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Gonzalez v. Portfolio Recovery Associates, LLC

United States District Court, Third Circuit

September 20, 2013



KEVIN McNULTY, District Judge.

Plaintiff, Ruben Gonzalez, initiated this lawsuit against Defendant, Portfolio Recovery Associates, LLC, in the Superior Court of New Jersey, Law Division, Special Civil Part, on February 15, 2013. (Docket No. DC-002633-13 (Hudson County))[1]. The complaint alleges that Defendant, a debt collection agency, violated the Fair Debt Collection Practices Act (FDCPA), 15 USC § 1692 et seq. According to the complaint, Defendant sent Plaintiff a letter that misstated the amount of the debt and falsely represented that an attorney was involved in the collection process. On March 6, 2013, Defendant removed the action to this Court.

Before the Court arc Defendant's motions (i) to dismiss this action pursuant to Federal Rule of Civil Procedure 12(b)(6), on grounds that it was filed after the running of the one year statute of limitations set forth in the FDCPA, 15 USC § 1692k(d); and (ii) for sanctions, pursuant to Federal Rule of Civil Procedure 11.

Plaintiff responds that this action relates back to the date of his tiling of a prior action. Plaintiff did indeed file an earlier, virtually identical complaint in the Superior Court of New Jersey on September 4, 2012. (Docket No. D017261-12 (Hudson County)). That filing, if effective, would have been timely. On December 7, 2012, however, that earlier complaint was dismissed without prejudice. The current action was filed later, after the statute of limitations had expired.

As set forth below, I do not find that the current complaint relates back to the filing date of the prior action, and I see no basis for equitable tolling of the statute of limitations. The motion to dismiss will therefore he granted. The motion for sanctions, however, will be denied. These motions are decided without oral argument. See Fed.R.Civ.P. 78(b).


Defendant's Motion to Dismiss

i. Rule 12(14(6)

Federal Rule of Civil Procedure 12(b)(6) provides for the dismissal of a complaint, in whole or in part, if it fails to state a claim upon which relief can be granted. The moving pasty hears the burden of showing that no claim has been stated. Hedges v. United States, 404 F.3d 744, 750 (3d Cir. 2005). For purposes of a motion to dismiss, the well-pleaded factual allegations of the complaint must be taken as true, with all reasonable inferences drawn in plaintiffs favor. Phillips a County of Allegheny, 515 F.3d 224, 231 (3d Cir. 2008) ("reasonable inferences" principle riot undermined by subsequent Supreme Court case law). In reviewing the well-pleaded factual allegations and assuming their veracity, this Court must "determine whether they plausibly give rise to an entitlement to relief." Ashcroft v. Iqbal , 556 U.S. 662, 679 (2009).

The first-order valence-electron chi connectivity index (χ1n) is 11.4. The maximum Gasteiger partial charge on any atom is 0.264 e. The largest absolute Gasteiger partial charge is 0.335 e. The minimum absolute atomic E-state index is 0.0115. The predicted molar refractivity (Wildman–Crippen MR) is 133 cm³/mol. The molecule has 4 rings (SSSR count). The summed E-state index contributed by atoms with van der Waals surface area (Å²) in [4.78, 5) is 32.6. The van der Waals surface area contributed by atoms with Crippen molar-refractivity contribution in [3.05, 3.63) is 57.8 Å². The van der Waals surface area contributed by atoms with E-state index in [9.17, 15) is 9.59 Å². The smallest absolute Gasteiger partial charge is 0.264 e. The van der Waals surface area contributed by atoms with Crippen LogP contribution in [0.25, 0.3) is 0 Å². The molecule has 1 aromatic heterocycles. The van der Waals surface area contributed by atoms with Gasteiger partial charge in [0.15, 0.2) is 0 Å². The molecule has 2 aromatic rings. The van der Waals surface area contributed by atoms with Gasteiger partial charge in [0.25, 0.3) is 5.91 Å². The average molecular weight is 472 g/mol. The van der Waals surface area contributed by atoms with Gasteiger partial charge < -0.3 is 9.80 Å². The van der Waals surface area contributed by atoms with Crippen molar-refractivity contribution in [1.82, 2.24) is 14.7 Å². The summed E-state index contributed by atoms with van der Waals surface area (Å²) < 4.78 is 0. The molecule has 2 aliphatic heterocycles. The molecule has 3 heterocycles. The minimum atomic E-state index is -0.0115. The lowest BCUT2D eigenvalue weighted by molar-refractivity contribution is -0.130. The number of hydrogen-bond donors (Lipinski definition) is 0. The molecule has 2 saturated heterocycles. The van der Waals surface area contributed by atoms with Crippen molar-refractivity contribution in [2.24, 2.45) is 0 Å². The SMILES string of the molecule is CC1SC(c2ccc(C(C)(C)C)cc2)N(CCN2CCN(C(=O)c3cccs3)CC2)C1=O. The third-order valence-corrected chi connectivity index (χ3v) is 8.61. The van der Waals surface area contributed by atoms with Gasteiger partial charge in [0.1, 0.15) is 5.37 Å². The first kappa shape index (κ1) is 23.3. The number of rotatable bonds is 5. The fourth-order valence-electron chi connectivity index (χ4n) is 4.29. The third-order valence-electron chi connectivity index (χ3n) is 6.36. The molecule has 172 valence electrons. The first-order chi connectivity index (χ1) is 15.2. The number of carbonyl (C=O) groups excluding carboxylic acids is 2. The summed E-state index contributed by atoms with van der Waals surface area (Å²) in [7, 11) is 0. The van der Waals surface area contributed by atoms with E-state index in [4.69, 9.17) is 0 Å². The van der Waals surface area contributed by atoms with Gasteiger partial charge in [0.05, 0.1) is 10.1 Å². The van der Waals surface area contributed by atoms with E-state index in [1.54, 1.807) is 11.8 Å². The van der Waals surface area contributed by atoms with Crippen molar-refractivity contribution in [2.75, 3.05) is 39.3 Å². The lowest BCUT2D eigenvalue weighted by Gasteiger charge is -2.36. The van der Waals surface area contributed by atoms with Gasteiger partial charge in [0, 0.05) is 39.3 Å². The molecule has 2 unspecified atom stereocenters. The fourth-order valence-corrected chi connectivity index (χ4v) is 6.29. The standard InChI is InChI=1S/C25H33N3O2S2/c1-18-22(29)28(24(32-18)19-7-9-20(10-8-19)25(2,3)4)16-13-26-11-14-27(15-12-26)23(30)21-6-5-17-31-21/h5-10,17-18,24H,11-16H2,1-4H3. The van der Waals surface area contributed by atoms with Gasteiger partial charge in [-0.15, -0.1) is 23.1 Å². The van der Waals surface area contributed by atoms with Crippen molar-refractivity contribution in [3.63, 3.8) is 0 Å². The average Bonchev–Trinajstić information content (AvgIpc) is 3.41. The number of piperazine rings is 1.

"When reviewing a complaint under Federal Rule of Civil Procedure 12(b)(6), a court may examine the facts as alleged in the pleadings as well as matters of public record, orders, exhibits attached to the complaint, and items appearing in the record of the case.' Yuhasz a Poritz, 166 Fed.Appx. 642, 646 (3d Cir. 2006) (quoting Oshiver v. Levin, Fishbein, Sedran & Berman, 38 F.3d 1380, 1385 n. 2 (3d Cir. 1994)); see also Carlanger v. Verbeke, 223 F.Supp.2d 596, 600-601 (D.N.J. 2002).

Plaintiff's opposition to the motions introduces facts and materials not contained or referenced in his complaint. Plaintiff submits copies of his September 4, 2012 state court complaint, Defendant's motion to dismiss it, the certification in support of that motion, and the order entered by the Superior Court of New Jersey dismissing that complaint without prejudice. I take judicial notice of these public records. They do not require that 1 convert Defendant's motion into one for summary judgment. See Fed.R.Civ.P. 201; Yuhasz v. Poritz, 166 Fed.Appx. at 646. Indeed, I review these materials only in connection with Plaintiffs relation-back and tolling arguments; they do not bear on the veracity of the allegations of the complaint, which 1 take as true for purposes of this motion. Phillips, 515 F.3d at 231,

ii. Analysis

Any claim brought pursuant to the FDCPA must be filed within one year after the date of the alleged violation. 15 USC § 1692k(d). Defendant argues that the complaint is untimely on its face, because it does not allege that Defendant committed any violation within the year preceding its filing. Cf. Oshiver, 38 F.3d at 1385 n. 1; 58 Wright and Miller, Federal Practice and Procedure: Civil 3d § 1357 n. 69 (a complaint may, on its face, be subject to dismissal on the basis of an affirmative defense such as statute of limitations).

According to the complaint, Defendant sent a letter that violated the FDCPA on or about November 7, 2011. Accordingly, this action, filed on February 9, 2013, falls outside the one-year limitations period of § 1692k(d). Plaintiff does not deny this. Instead, he argues that his action is not time-barred because it relates back to September 4, 2012. On that date, Plaintiff filed a State court complaint substantially identical to this one. Defendant did not answer, and a default was entered. Thereafter, however, on Defendant's motion, the State court vacated the default and dismissed ...

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